C. William Reinking, just beyond baby-boomerdom, is president and CEO of $800 million Exchange Bank in his hometown of Santa Rosa, California. Bill joined Exchange Bank in 1964, fresh out of the University of Oregon with a degree in economics. Staying with one employer for 35 years seems like a dream to many of us who aren't all that sure where we'll be next year or even next month. But that's one of the beauties of Exchange Bank, owned 51% by the Doyle Trust. It can never be sold. If you're good at what you do, you can look forward to a long career. The 17-branch bank is snugly situated within a stable economy and beautiful environment, give or take an earthquake. And this bank proves year after year that you don't have to be a giant to live well among giants - you just have to be better.
JLCRM: In a previous interview, I asked a community banker about his strategies to remain independent. He replied that as long as the shareholders are happy, there's not a problem. That bank has since been sold. Your bank is considerably larger, and it is 51% owned by a Trust. How does Trust ownership work and how does it affect your M&A status?
CWR: Frank Doyle, our second president, set up the Doyle Trust, which owns 51% of the bank. Mr. Doyle stated that $2,000, which at that time represented two-thirds of the income of the Trust, would go to a community park he gave to the city in memory of his son. Any other income generated in the Trust would go to our Santa Rosa Junior College for scholarships. We've grown and become more profitable, and, while the city continues to get $2,000, the college now gets $4 million annually. We like to say that we feel better about fertilizing minds than fertilizing grass.
Mr. Doyle also stipulated that we cannot be bought or sold; we must always remain an independent bank. I don't know of another situation like this. So we don't get involved in mergers and acquisitions.
Further, we can't raise capital by issuing stock in the normal way, that is, going out and selling it in the marketplace. The Trust always must maintain 51% and the Trust has no cash to buy stock because its money goes to the college. The only way we can do things is through our own capital, and so we gain capital the old-fashioned way - we earn it. We've always been a highly capitalized bank; therefore, our return on equity may not look great to an outsider, who may say we haven't leveraged the bank enough. Well, that's on purpose. For example, when we buy some deposits from Bank of America at a branch they are closing, we need capital to do it. And we need capital to weather any bad storms we may encounter. Our best strategy is to use our capital to acquire good talent and, occasionally, pick up branches of banks that are merging or closing.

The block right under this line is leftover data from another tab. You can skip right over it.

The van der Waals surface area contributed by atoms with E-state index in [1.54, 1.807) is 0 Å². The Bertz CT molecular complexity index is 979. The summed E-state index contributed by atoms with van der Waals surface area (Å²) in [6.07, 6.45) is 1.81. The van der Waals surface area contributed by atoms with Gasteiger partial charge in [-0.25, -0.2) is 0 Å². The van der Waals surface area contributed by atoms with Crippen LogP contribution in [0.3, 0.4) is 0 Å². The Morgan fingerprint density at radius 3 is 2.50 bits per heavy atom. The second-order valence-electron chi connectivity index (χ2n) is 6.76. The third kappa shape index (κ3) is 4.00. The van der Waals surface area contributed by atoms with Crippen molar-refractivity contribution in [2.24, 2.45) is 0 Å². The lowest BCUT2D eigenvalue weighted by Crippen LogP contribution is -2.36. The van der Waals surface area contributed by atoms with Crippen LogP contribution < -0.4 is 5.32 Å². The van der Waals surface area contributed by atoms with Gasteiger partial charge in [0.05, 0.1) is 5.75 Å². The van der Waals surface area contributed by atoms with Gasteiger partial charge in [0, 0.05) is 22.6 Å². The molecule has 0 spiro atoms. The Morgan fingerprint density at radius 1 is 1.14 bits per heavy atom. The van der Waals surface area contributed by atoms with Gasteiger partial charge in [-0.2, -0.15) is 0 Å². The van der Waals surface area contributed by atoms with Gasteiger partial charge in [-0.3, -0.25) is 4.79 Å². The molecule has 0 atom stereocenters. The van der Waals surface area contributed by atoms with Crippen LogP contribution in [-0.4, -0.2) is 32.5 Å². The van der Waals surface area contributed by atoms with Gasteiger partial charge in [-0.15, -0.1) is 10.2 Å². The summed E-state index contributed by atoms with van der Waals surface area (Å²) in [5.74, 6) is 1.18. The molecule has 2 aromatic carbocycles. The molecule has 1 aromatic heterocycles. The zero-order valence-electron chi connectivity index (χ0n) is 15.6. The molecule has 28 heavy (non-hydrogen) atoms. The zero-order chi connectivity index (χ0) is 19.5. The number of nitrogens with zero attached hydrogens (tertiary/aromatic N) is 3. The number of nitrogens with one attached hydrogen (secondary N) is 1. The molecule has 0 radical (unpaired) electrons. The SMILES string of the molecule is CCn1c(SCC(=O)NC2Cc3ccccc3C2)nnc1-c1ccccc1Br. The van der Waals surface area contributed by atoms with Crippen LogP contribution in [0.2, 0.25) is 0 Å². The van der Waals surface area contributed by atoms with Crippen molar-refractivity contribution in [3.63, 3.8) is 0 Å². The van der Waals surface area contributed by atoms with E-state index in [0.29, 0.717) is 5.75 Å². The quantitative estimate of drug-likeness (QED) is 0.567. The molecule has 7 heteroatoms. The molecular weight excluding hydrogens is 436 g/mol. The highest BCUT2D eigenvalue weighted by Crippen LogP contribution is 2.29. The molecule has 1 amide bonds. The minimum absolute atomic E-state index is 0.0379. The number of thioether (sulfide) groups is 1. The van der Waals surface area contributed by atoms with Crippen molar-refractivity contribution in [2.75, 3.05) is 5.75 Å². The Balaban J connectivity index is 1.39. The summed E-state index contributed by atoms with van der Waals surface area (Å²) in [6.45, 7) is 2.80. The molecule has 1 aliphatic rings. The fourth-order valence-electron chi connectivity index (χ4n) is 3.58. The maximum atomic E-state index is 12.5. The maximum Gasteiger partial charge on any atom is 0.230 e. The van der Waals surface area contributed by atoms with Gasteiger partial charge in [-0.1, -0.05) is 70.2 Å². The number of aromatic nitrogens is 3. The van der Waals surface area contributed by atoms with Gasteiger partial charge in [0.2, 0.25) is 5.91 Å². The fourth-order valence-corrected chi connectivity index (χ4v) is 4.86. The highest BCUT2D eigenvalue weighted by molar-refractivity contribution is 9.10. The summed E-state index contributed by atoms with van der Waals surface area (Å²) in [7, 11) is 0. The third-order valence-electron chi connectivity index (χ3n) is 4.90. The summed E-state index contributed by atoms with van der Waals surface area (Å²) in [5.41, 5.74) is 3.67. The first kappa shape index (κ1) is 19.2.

JLCRM: How does that play out with your employees?
CWR: It's very positive. Everyone takes great pride in what we do. Some 25,000 students have had a Doyle Scholarship, for example. What we do benefits this community to a large degree and we have a huge impact on the education of young minds.
Our mission is to remain an independent bank. We must do things, therefore, that other banks may talk about doing but don't do. All our actions have the long term in mind and we know we can't afford mistakes. If you let your service get bad or get a bad reputation, you lose business.
Also, our employees are secure in the knowledge that we won't be bought or sold, but they also know we have a very high standard to maintain.
Our credit quality has always been outstanding. For awhile, we may have had a reputation of being a little on the conservative side. We don't think we were conservative, however; we just considered ourselves to be intelligent risk-takers. And we continue to grow because a lot of people appreciate what we have to offer.
JLCRM: Does Trust ownership pose any special regulatory issues or …